Czech MP comes out as gay after Slovakia LGBTQ+ bar shooting: ‘Society is being radicalised’

Jiří Navrátil

A Czech Republic MP has come out as gay in the wake of an apparent anti-LGBTQ+ shooting in neighbouring Slovakia.

Jiří Navrátil discussed his sexuality and his experiences as a gay man in an interview for Seznam, the Republic’s most used search engine.

A member of the Christian and Democratic Union in the Chamber of Deputies, he said he was prompted to come out after reports of a gun attack in Slovakia on 12 October,  where two gay men were fatally shot.

The killings led to several protests in the Czech Republic, with thousands of people gathering on Prague’s Wenceslas Square on Wednesday (26 October) to protest against homophobia and calling on the government to take more action against hate.

Protesters also placed blame on governments in both the Czech Republic and Slovakia for not moving fast enough on protecting LGBTQ+ people.

Navrátil said that while he believes the Czech Republic is ahead of Slovakia when it comes to LGBTQ+ rights, “even our society is becoming very radicalised in certain cases”.

The MP, who represents the Moravia-Silesia constituency in the north-east of the country, explained that he has never hidden his identity in politics, and that he lives openly with his partner in Mořkov.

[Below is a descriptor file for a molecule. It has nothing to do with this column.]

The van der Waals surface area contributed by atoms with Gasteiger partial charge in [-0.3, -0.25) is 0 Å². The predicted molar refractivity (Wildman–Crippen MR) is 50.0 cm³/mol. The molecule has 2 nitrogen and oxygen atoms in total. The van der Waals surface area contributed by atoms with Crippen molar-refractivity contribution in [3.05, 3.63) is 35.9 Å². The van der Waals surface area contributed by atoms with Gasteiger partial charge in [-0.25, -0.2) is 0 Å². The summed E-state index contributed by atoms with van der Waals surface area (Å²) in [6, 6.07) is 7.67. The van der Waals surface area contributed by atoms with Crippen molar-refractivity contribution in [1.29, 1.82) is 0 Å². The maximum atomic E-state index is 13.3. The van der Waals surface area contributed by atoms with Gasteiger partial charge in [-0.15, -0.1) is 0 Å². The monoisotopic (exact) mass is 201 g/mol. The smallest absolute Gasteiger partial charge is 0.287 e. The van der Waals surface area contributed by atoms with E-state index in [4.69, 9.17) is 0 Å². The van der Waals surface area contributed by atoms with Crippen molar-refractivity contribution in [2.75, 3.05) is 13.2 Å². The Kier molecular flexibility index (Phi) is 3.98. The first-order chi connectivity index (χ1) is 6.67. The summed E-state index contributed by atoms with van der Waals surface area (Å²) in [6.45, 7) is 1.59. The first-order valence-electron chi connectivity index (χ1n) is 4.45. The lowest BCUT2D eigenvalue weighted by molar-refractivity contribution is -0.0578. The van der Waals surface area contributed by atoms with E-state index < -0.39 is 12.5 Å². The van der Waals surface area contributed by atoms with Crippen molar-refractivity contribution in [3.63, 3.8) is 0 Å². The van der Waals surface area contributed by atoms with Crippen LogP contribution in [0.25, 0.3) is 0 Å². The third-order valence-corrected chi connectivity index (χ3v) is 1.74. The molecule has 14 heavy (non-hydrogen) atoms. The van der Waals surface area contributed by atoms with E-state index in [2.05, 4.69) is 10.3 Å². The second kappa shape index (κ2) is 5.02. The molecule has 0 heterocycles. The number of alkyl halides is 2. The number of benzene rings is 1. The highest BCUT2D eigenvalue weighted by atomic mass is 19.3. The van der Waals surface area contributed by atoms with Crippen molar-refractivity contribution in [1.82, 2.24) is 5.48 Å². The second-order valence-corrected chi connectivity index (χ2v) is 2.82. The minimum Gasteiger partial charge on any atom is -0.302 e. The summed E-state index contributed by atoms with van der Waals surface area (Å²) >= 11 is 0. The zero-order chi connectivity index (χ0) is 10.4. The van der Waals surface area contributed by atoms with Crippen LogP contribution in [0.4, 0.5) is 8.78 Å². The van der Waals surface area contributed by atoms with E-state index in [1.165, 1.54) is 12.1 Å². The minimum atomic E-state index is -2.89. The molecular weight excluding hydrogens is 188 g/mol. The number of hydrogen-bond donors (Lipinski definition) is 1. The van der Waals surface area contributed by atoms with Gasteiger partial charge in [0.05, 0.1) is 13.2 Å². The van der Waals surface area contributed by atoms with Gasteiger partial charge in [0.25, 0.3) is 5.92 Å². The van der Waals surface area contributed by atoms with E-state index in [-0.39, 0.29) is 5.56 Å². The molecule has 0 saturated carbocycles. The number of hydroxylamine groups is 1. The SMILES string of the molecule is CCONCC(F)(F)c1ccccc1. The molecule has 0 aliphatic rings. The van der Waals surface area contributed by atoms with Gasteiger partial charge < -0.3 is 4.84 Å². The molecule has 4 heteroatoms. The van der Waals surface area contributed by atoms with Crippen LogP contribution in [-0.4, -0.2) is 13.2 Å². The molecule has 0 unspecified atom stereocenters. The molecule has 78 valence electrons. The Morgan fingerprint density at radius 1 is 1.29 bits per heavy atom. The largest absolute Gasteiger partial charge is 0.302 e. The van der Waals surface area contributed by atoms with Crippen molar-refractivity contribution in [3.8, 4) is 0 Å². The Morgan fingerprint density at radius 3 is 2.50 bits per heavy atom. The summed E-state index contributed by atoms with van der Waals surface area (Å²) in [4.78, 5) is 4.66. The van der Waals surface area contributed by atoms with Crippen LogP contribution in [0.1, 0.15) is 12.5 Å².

“When someone asked, I answered, but I always added that it was my private life,” he said.

He is a devout Catholic, but finds it “paradoxical” when religious and “traditional” values are used as an excuse to discriminate.

The attack on 12 October in Bratislava, Slovakia saw two men fatally shot and a woman wounded in front of Tepláreň, a popular LGBTQ+ bar in Slovakia’s capital city.

Police identified those killed as Matus H, a 23-year-old university student, and Juraj V, 26.

On 17 October, the investigator reportedly reclassified the incident as terrorism, according to the Slovak Spectator.

The newspaper reported, however, that even if the investigation confirms the reclassification the case will not go to court, as the suspect took his own life on the night of the attack.

Slovakian prime minister Eduard Heger was among those to condemn the attack, saying it is “unacceptable” that anyone should fear for their life “because of the way they live”.

Czeslaw Walek, one of the organisers of the Prague protest, said a petition calling on the Czech government to approve same-sex marriage in the country and improve protections against discrimination for LGBTQ+ people, had more than 20,000 signatures.

Opinion polling has shown as many as 67 per cent of the Czech population supports the legalisation of same-sex marriage.